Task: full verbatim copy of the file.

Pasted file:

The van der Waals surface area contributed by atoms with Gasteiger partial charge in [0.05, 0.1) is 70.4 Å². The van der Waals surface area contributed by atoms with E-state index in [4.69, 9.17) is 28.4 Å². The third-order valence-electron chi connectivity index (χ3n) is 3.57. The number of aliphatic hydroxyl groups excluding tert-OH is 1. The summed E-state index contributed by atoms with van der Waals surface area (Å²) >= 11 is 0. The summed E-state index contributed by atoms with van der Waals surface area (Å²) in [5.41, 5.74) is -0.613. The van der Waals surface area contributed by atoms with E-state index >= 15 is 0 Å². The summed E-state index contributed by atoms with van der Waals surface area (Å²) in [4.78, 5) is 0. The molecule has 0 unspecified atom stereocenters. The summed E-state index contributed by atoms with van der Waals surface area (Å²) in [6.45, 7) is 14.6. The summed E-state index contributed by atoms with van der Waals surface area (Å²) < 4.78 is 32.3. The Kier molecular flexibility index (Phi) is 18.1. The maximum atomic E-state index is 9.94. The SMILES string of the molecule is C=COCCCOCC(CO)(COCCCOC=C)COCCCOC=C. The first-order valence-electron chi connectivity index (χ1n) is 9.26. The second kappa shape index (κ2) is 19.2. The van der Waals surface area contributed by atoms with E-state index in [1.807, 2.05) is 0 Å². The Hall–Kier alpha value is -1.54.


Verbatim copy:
The van der Waals surface area contributed by atoms with Gasteiger partial charge in [0.05, 0.1) is 70.4 Å². The van der Waals surface area contributed by atoms with E-state index in [4.69, 9.17) is 28.4 Å². The third-order valence-electron chi connectivity index (χ3n) is 3.57. The number of aliphatic hydroxyl groups excluding tert-OH is 1. The summed E-state index contributed by atoms with van der Waals surface area (Å²) >= 11 is 0. The summed E-state index contributed by atoms with van der Waals surface area (Å²) in [5.41, 5.74) is -0.613. The van der Waals surface area contributed by atoms with E-state index >= 15 is 0 Å². The summed E-state index contributed by atoms with van der Waals surface area (Å²) in [4.78, 5) is 0. The molecule has 0 unspecified atom stereocenters. The summed E-state index contributed by atoms with van der Waals surface area (Å²) in [6.45, 7) is 14.6. The summed E-state index contributed by atoms with van der Waals surface area (Å²) < 4.78 is 32.3. The Kier molecular flexibility index (Phi) is 18.1. The maximum atomic E-state index is 9.94. The SMILES string of the molecule is C=COCCCOCC(CO)(COCCCOC=C)COCCCOC=C. The first-order valence-electron chi connectivity index (χ1n) is 9.26. The second kappa shape index (κ2) is 19.2. The van der Waals surface area contributed by atoms with E-state index in [1.807, 2.05) is 0 Å². The Hall–Kier alpha value is -1.54.